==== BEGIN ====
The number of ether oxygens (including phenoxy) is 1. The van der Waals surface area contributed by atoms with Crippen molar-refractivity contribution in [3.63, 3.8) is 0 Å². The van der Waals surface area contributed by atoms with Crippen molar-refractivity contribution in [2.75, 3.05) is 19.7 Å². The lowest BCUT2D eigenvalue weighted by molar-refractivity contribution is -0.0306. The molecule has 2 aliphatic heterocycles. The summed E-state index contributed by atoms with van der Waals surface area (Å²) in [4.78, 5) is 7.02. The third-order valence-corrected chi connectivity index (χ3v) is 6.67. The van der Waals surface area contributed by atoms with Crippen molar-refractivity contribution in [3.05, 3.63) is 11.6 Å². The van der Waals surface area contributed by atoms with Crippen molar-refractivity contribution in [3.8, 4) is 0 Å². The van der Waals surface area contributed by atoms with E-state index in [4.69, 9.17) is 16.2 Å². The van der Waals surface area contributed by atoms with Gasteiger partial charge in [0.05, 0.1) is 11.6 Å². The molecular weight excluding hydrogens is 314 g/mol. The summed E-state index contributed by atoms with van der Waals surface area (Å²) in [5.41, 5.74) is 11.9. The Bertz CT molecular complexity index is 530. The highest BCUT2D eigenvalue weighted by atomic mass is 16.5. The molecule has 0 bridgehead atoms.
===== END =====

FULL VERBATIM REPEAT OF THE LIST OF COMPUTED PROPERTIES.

The number of ether oxygens (including phenoxy) is 1. The van der Waals surface area contributed by atoms with Crippen molar-refractivity contribution in [3.63, 3.8) is 0 Å². The van der Waals surface area contributed by atoms with Crippen molar-refractivity contribution in [2.75, 3.05) is 19.7 Å². The lowest BCUT2D eigenvalue weighted by molar-refractivity contribution is -0.0306. The molecule has 2 aliphatic heterocycles. The summed E-state index contributed by atoms with van der Waals surface area (Å²) in [4.78, 5) is 7.02. The third-order valence-corrected chi connectivity index (χ3v) is 6.67. The van der Waals surface area contributed by atoms with Crippen molar-refractivity contribution in [3.05, 3.63) is 11.6 Å². The van der Waals surface area contributed by atoms with Crippen molar-refractivity contribution in [3.8, 4) is 0 Å². The van der Waals surface area contributed by atoms with E-state index in [4.69, 9.17) is 16.2 Å². The van der Waals surface area contributed by atoms with Gasteiger partial charge in [0.05, 0.1) is 11.6 Å². The molecular weight excluding hydrogens is 314 g/mol. The summed E-state index contributed by atoms with van der Waals surface area (Å²) in [5.41, 5.74) is 11.9. The Bertz CT molecular complexity index is 530. The highest BCUT2D eigenvalue weighted by atomic mass is 16.5. The molecule has 0 bridgehead atoms.